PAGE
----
Easter holidays and exam readiness
By Elizabeth Holtom
22 Mar
Your starting point for exam readiness is always the reality of your child’s current attitude to learning. The Easter holidays present a great opportunity to consolidate or develop some of the key skills for effective learning.

Which of the following descriptions matches your child best?

Smart learners have a growing collection of mind maps, flashcards, flowcharts and/or question-and-answer index cards. They make effective use of the tips in Study Skills 13+.
Demotivated students have disorganised notes and will rely on last-minute cramming to help them get by.


smile-1.png feel increasingly motivated as the exam season approaches and are ready to take on new challenges

smile-2.png feel increasingly anxious as the exam season approaches and are overwhelmed by the thought of the challenges ahead.

How are they doing with the 3Rs of learning?

Responsibility: These students take responsibility for their actions. They understand that their choices on when, what, how long and how to revise are important. They make informed choices about how to work in an effective, brain-friendly way.

Resourcefulness: These students are prepared to take risks, accept challenges and try new approaches. They are open to trying out a range of strategies in a creative and personalised way.

Resilience: These students are able to deal with frustrations and setbacks. They learn from their mistakes and value constructive feedback. They use positive self-talk.

Here are some tips to help all students, whatever their learning profile ...

Good news for demotivated students
Here is the good news – it is never too late to make a change and start creating new learning habits. With exams looming, now is the perfect time for these students to take responsibility for their learning. They could choose up to three specific, achievable targets to implement immediately. Here are a few suggestions ...

Responsible learners like to:
  • create a tidy workspace in their bedroom
  • remove any distractions, especially electronic ones
  • pin a ‘To Do’ notice on their door with revision times set out, one day at a time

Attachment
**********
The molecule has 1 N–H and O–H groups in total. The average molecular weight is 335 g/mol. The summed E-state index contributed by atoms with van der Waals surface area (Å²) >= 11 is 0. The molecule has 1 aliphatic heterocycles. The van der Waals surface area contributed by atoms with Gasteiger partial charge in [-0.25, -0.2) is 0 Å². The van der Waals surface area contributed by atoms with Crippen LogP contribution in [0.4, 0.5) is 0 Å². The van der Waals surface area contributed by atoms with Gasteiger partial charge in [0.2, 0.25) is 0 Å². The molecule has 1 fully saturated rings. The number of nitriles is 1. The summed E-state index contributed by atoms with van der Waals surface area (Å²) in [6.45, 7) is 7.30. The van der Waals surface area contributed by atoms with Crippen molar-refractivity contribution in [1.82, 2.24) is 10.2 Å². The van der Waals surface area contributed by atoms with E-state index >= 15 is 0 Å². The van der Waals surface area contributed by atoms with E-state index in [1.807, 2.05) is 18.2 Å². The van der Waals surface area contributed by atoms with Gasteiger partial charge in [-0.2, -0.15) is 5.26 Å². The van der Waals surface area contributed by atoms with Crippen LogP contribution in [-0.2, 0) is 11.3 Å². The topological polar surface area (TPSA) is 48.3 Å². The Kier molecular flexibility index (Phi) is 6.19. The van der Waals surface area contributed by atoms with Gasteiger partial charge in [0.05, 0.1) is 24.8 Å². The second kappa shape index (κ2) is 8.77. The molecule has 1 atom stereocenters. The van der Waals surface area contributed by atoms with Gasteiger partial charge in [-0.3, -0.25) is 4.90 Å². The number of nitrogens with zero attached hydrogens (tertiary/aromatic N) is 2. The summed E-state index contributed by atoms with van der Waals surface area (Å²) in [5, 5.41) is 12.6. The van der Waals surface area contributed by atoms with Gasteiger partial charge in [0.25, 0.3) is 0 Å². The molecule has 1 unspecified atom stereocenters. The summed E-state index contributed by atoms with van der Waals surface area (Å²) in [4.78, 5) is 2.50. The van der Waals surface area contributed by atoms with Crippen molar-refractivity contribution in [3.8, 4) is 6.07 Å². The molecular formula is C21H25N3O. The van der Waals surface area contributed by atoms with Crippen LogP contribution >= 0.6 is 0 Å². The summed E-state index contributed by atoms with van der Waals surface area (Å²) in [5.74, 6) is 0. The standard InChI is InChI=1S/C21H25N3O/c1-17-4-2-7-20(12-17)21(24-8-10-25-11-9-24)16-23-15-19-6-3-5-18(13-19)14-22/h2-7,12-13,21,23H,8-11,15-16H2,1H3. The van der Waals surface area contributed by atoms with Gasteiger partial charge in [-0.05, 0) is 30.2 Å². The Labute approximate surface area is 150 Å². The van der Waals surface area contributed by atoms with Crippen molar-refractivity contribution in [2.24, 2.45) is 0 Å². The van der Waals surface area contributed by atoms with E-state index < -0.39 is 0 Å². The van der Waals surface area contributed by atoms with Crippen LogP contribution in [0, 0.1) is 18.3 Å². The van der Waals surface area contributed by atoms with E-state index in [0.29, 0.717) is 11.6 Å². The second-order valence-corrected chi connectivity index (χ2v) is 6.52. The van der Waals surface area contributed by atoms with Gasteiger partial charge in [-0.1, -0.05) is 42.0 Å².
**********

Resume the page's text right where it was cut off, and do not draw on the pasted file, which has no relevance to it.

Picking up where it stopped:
• put a ‘Do Not Disturb’ notice on their door for study time
  • pin up a subject checklist’ by their workspace and tick every time they revise a particular subject. Download a free subject checklist here.

Resourceful learners like to:
  • work with music playing in the background because they know it helps with their studying – see Study Skills 13+ for tips.
  • arrange a revision session with a friend to find out whether they work better this way rather than on their own.
Resilient learners like to:

set themselves realistic goals based on feedback from their teachers. Download a free goal template here.

Encouragement for the in-betweeners

smile-1.png Here are some of the key areas for in-betweeners to consider, especially now they are becoming increasingly motivated.

Responsible learners tackle important and urgent tasks first
  • Holiday work: They have all the files/books, and so on, that they need. They know when it has to be handed in. They use a year planner to keep on track. Download here.
  • Practice papers – especially for subjects they are having time management problems with: They prioritise completing papers that are part of their holiday work. They know when to hand them in. They make sure they are absolutely clear about what each exam involves.
  • Revision topics for Common Entrance examinations: They make sure they have all the files/books, and so on, that they need.

Resourceful learners may, if they have time:
  • choose a topic/topics for mind mapping; index cards; box and bubble charts
  • choose vocabulary topics or maths/science formulae for making sets of flashcards or they may set up their cards on an app like Quizlet or Brainscape.
The Easter holidays are an excellent time to build up their learning library as there are fewer potential distractions compared with the Christmas holidays.

smile-2.png These students may well have a negative inner voice telling them they are no good, that any effort is pointless. Developing resilience is likely to be a priority for them. Here are some specific targets to help them.

Responsible learners like to:
  • use a weekly planner, because a clear schedule reassures them. Download a free planner here.
  • have a free day to look forward to each week without feeling guilty – they mark this on their planner.

Resourceful learners build their resilience
  • They catch themselves when they say negative things. They stop, reflect and tweak their negative self-talk into something positive. For example, they turn ‘I can’t’ into ‘I can’t, yet’; ‘There’s no way’ into ‘I’ll find a way’; ‘I don’t know how’ into ‘I don’t know how to do this so I will need some help’.
  • They have a chat with a teacher, friend or relative whose opinion they value and who can reassure them and help them with their self-image.
  • They make a habit of using the ‘Positive thinking’ exercise used in Study Skills 13+. They use this exercise at home before setting off for school on an examination day.
  • They make a habit of using the ‘How to keep calm’ exercise shown in Study Skills 13+They use this exercise at school before tests and examinations.
  • They do something physical every day. This is a great way to boost the immune system and lower stress.

Resilience for all learners
Resilient learners know that the effort they put in will really pay off and that they will have plenty of time for fun after the exams.

Author of this blog article, Elizabeth Holtom, has written a new study skills resources developed specifically for children preparing for 13+ entrance exams and the transition into senior school.
Order your copy here.


Tags: 13+, Elizabeth Holtom, Revision, Study Skills

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